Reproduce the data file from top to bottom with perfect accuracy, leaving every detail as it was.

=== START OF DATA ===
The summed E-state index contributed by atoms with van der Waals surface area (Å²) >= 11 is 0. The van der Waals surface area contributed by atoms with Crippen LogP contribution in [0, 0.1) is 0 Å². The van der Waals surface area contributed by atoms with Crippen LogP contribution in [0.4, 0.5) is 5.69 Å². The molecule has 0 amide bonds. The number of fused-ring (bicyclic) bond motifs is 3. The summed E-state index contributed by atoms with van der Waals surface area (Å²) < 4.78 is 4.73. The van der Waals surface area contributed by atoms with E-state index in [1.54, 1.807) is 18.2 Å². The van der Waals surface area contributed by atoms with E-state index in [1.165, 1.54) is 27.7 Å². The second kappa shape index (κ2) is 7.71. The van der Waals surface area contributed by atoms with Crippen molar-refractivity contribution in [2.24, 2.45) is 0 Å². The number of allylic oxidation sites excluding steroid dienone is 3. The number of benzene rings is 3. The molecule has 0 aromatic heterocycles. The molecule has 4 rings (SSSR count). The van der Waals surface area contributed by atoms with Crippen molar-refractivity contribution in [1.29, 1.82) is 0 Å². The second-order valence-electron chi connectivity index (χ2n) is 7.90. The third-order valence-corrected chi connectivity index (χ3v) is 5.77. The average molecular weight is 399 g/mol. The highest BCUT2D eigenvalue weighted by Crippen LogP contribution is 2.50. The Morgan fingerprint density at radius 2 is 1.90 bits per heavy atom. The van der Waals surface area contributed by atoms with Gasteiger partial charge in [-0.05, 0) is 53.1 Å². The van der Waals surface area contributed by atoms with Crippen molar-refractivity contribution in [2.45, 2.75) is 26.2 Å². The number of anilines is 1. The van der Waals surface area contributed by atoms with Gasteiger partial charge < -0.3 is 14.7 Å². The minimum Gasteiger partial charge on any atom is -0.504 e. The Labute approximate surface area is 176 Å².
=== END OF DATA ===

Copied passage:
The summed E-state index contributed by atoms with van der Waals surface area (Å²) >= 11 is 0. The van der Waals surface area contributed by atoms with Crippen LogP contribution in [0, 0.1) is 0 Å². The van der Waals surface area contributed by atoms with Crippen LogP contribution in [0.4, 0.5) is 5.69 Å². The molecule has 0 amide bonds. The number of fused-ring (bicyclic) bond motifs is 3. The summed E-state index contributed by atoms with van der Waals surface area (Å²) < 4.78 is 4.73. The van der Waals surface area contributed by atoms with E-state index in [1.54, 1.807) is 18.2 Å². The van der Waals surface area contributed by atoms with E-state index in [1.165, 1.54) is 27.7 Å². The second kappa shape index (κ2) is 7.71. The van der Waals surface area contributed by atoms with Crippen molar-refractivity contribution in [2.24, 2.45) is 0 Å². The number of allylic oxidation sites excluding steroid dienone is 3. The number of benzene rings is 3. The molecule has 0 aromatic heterocycles. The molecule has 4 rings (SSSR count). The van der Waals surface area contributed by atoms with Crippen molar-refractivity contribution in [1.29, 1.82) is 0 Å². The second-order valence-electron chi connectivity index (χ2n) is 7.90. The third-order valence-corrected chi connectivity index (χ3v) is 5.77. The average molecular weight is 399 g/mol. The highest BCUT2D eigenvalue weighted by Crippen LogP contribution is 2.50. The Morgan fingerprint density at radius 2 is 1.90 bits per heavy atom. The van der Waals surface area contributed by atoms with Gasteiger partial charge in [-0.05, 0) is 53.1 Å². The van der Waals surface area contributed by atoms with Crippen molar-refractivity contribution in [2.45, 2.75) is 26.2 Å². The number of anilines is 1. The van der Waals surface area contributed by atoms with Gasteiger partial charge < -0.3 is 14.7 Å². The minimum Gasteiger partial charge on any atom is -0.504 e. The Labute approximate surface area is 176 Å².